KNOXVILLE, Tenn. — As Tennessee prepares for the biggest football game ever with the ‘Battle at Bristol’ this weekend, coach Butch Jones remains miffed about a play that happened four days earlier.
Jones once again addressed star linebacker Jalen Reeves-Maybin’s targeting ejection during Thursday’s close call against Appalachian State, guaranteeing “that the play will be on every teach tape in the country for the next few years when it comes to targeting.”
“I’m all for player safety,” Jones said.
“Within the rules, that’s going to be called. I can’t argue about the call. … But it’s also like, ‘How can we protect the guys going down to make the play?’”
Reeves-Maybin, who will not have to miss any time against Virginia Tech, was flagged for his helmet-to-helmet hit on App State’s Jaquil Capel, and the senior linebacker admitted Monday he had limited options to make the tackle once Capel went low fielding the punt.
“It was kind of a weird play,” Reeves-Maybin said, who added he’ll never hold back and always play at full speed.
“I tried to stay away from the head, but once you’re going low and somebody also is going low, it’s kind of hard to avoid. When you’re playing football full speed, sometimes people forget that I can’t just stop on a dime. Once you make a decision, sometimes you’ve got to live with it. But I guess I’ve got to slow down or go even lower.”
Jones wants the rules committee to “tell us how to teach that,” also saying, “You have an individual who, when you look at their leverage, couldn’t have done it another way unless you dove at the ground and tried to sweep the legs.”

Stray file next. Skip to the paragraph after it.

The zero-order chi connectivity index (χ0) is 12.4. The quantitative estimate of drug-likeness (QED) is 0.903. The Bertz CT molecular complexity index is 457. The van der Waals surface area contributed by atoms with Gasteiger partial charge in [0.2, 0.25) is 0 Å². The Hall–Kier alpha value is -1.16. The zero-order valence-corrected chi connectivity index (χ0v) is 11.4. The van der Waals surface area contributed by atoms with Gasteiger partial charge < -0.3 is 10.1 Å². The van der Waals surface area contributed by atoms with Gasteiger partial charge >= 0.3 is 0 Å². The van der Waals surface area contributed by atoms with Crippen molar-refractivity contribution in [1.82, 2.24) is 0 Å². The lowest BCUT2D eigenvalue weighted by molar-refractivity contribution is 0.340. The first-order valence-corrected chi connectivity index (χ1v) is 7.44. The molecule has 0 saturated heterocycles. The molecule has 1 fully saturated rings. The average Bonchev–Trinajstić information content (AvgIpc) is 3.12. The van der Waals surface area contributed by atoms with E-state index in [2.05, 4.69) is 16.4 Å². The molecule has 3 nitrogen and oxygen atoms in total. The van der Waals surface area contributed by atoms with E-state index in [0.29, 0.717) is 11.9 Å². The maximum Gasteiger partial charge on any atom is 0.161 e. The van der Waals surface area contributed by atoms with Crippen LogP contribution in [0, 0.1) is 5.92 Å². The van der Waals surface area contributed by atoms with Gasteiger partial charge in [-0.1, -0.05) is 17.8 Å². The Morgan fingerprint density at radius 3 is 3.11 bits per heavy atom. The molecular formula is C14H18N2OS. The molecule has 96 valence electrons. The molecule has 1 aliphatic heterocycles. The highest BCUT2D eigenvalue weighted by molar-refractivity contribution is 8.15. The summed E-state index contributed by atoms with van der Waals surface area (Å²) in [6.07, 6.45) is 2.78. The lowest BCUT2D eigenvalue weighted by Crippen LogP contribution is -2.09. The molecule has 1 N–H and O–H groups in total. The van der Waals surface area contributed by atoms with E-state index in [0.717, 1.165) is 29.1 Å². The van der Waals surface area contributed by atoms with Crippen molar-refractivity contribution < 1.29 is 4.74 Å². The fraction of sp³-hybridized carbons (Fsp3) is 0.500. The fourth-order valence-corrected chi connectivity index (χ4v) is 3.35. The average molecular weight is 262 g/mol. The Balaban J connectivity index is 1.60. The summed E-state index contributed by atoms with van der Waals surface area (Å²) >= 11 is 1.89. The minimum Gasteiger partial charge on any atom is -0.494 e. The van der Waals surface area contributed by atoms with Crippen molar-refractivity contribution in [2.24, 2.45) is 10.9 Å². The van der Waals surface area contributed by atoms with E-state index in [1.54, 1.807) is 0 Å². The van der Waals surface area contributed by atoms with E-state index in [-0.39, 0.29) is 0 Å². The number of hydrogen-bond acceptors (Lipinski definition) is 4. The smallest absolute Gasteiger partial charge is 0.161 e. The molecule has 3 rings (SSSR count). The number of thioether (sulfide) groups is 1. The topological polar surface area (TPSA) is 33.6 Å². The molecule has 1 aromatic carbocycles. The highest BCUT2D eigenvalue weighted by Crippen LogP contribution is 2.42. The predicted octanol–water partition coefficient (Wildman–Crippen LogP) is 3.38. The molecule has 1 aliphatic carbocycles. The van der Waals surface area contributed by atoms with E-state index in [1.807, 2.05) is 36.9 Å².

Reeves-Maybin’s ejection stunned Neyland Stadium on Thursday night, and Tennessee’s defense briefly lost its footing without their senior leader.
However, Reeves-Maybin was proud of his understudy’s performance, complimenting junior linebacker Cortez McDowell for filling in admirably in a pinch.
“He seemed real composed,” Reeves-Maybin said of McDowell, who ended up tying for the team-lead in tackles with 9.
“He played his game.”
Moving forward, Reeves-Maybin said the ejection won’t affect his mindset in future games. He only knows “one way to play,” and he refuses to relinquish his starring role on special teams, either.
“It’s just part of the game,” the senior explained.
“I think you’ve always got to play at full-speed. Whatever happens, happens. Once you start to slow down, that’s when you get hurt. If that’s the way you’ve played the game your whole life, it’s hard to adjust from that.”
Jesse Simonton covers Tennessee football and recruiting for The Atlanta Journal-Constitution and SECCountry.com